So there are 3 things every sales rep I’ve worked with hates:
- Clawbacks. When they have to give back some of their commission if a customer cancels early.
- Tracking-to-Cash, i.e. paying commissions once cash is received, not just once the deal is signed; and
- A Low Base Salary, No Matter How Much They Make. We won’t dig into this too much here, but sales folks hate it. Even if their effective comp is 3x, 5x, even 10x their base. They just hate having a low base salary.
Let’s dig in a bit here, and I’ll at least share my learnings. I think all 3 are useful tools, but you need to be thoughtful about using them and not accidentally abusing them and creating more friction with your team than they are worth.
Let’s start with Clawbacks. Everyone in sales hates them. They don’t want any risk they have to give back part of a commission. But two thoughts:
- First, clawbacks rarely are that big of a deal in the end in terms of comp impact. Most customers pay, and most pay on time. It’s rare to see clawbacks impact even 5% of a rep’s comp. That’s both an argument not to do them, and to reps, not to overly worry about them.
- But … here’s the thing … I find clawbacks one of the most powerful tools to mitigate churn-and-burn deals. Clawbacks don’t stop low quality, churn-and-burn deals. But they are a clear sign to the sales org that there is at least a cost to closing low-quality deals. I find this is very helpful in curbing sales rep behavior that crosses the line into too aggressive. It doesn’t stop it, but it helps curb it. Each clawback is inherently a slap in the face, a sign a deal at least might have been done wrong. It creates a discussion, it flags a potential issue, and it acts as a deterrent. Even if the real world impact in slight.
So much as almost every sales rep I’ve worked with challenged me here, I do love the clawback. When in doubt, I don’t actually claw it back. But if it was a bad deal, a churn-and-burn, I do. It sends the right message to the org.
Ok, how about Tracking to Cash? I.e., only paying sales commissions once you actually receive the cash? 100% of sales reps also hate this. They want to get paid when the deal is e-signed, and they don’t want to be pushed into the collections business. But it just makes so much sense to founders. Because it aligns sales with the company itself so much better. Here’s where I come out:
- If cash is very tight, pay commissions when cash is received, period. Folks may gripe, but they’ll get it. Usually, at least.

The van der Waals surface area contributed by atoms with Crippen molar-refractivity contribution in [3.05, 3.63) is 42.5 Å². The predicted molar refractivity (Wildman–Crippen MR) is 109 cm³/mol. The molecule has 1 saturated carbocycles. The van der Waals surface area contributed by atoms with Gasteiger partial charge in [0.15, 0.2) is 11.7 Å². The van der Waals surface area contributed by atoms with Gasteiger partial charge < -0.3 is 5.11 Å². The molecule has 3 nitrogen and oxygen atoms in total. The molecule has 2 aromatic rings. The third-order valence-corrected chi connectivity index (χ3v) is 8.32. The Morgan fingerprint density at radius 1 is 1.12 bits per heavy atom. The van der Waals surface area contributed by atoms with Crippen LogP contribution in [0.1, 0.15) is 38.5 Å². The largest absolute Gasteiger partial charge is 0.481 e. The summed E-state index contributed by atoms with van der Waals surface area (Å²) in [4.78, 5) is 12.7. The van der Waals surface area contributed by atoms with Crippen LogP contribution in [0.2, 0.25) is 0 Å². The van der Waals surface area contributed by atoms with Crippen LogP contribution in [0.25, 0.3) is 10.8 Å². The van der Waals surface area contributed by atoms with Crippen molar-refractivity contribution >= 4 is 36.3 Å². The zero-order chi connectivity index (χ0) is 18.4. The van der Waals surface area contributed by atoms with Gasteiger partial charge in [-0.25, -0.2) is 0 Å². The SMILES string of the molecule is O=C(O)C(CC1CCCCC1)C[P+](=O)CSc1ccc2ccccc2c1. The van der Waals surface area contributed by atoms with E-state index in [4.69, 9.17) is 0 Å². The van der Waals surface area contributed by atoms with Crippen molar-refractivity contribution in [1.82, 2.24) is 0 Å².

- Once cash flow is better established, pay more deals when the contract is e-signed. If 95%-100% of customers pay, and pay promptly, and you have enough cash now in the bank, then making the sales reps wait to get paid just creates frustration that’s just not necessary. You want your sales team closing a lot, and making a lot. You don’t want blockers.
- But … here’s the thing … this breaks if cash is deferred by the terms of the deal. So what I’ve come up with is paying commissions on the Net 30 portion of the deal upfront, and any part that isn’t Net 30, once cash is received. Folks that sell usage-based products often do something similar in the middle, paying out 50% of expected usage upfront, and 50% over the first year. In any event, I’ve found paying a 100% commission on cash that isn’t Net 30 creates bad incentives. Incentives for bad terms, and bad deals, and deals that don’t generate enough upfront cash. So just like clawbacks help align on Churn-and-Burn deals, deferring commissions on at least some comp that isn’t Net 30 or better makes sure payment terms stay standard, and cash continues to come in the door.
Can you control some of this with a strong CPQ and/or a strong contract approval process? Yes, you can. But folks will still want to make as many exceptions as they can get away with in many cases, to just get the deal done. So I like getting some help from these 2 controls. Not too much, but a little extra help from clawbacks from bad deals, and from not paying out a full commission on any cash that is longer dated than Net 30.
OK, and finally, what about the combo of Lower Base but High OTE and Higher Commissions? A lot of founders like this, because again, it aligns with the company’s interest better. You can do it. But most reps would rather choose a lower commission and a higher base, even if that isn’t 100% rational. My suggestion? Split this one down the middle.
A related post here:
(clawback image from here)